The Watershed Guardians of the Fraser River

68 min. Green Planet Films. Schools $89. Public libraries $39. UPC 610074032502.
Gr 9 Up—Environmentalists, a geologist, First Nations people, an artist, a toxicologist, and a cadre of volunteers and wilderness enthusiasts weigh in on the plight of the Fraser River in British Columbia. Industries and runoff from farms along the river have contributed to pollution. Loss of connecting waterways and tributaries due to diking has harmed delicate ecosystems along the river and increased algae growth. As a result, the practice has made the shoreline vulnerable to flooding during storm surges. Water has also been diverted away from small farms that are now forced to purchase city water, making them less sustainable. Additionally, the area is a major stopover for migrating birds and home of the largest commercial fishing port in Canada—birds and salmon are at risk. The film succeeds in presenting opinions on both sides—those who prize economic development over ecological protection and vice versa, though most opinions line up on the side of enacting stricter regulations for dumping industrial waste and for pursuing sustainable practices. Viewers will learn how urbanization has had an impact on waterways and its unintended consequences. The film is so specific in scope, however, that it may have less impact on American viewers who may not naturally draw parallels between the Fraser River and endangered American rivers.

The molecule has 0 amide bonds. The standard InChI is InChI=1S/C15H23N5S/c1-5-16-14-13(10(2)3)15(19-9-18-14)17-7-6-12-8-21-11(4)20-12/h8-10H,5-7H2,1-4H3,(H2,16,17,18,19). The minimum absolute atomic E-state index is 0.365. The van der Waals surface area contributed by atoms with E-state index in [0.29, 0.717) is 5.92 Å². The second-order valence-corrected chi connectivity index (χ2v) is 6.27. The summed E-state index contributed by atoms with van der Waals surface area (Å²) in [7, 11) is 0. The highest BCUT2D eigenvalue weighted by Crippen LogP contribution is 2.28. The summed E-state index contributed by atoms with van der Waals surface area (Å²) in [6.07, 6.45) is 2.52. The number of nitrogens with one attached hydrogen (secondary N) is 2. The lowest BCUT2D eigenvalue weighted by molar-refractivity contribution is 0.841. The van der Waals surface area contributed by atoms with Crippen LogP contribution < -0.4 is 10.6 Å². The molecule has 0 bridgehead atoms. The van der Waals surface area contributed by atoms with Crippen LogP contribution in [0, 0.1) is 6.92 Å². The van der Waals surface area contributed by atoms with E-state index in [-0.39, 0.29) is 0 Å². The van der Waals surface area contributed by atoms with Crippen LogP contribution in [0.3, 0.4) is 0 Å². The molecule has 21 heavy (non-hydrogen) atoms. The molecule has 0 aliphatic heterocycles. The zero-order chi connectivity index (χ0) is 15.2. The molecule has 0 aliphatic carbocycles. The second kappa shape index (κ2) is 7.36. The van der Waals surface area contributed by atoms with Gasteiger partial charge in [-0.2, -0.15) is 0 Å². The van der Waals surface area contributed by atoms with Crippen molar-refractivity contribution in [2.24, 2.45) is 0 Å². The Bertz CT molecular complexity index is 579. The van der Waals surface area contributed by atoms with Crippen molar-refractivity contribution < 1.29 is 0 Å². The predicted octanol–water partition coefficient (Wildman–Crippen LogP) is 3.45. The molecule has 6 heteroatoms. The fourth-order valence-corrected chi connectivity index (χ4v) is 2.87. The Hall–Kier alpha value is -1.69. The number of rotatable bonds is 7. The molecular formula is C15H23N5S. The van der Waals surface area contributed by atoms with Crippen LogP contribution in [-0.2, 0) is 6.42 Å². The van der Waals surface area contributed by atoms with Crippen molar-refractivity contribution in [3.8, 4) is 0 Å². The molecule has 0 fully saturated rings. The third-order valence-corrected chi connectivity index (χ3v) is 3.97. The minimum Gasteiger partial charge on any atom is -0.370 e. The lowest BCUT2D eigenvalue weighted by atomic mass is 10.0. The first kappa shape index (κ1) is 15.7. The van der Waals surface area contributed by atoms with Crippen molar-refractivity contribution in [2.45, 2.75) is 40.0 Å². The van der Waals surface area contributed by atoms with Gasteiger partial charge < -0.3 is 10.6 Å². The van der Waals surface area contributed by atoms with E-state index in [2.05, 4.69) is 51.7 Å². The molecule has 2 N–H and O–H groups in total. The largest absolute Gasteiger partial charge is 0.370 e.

VERDICT For students studying the environment, though a more general selection that includes information on American rivers might be a better choice.

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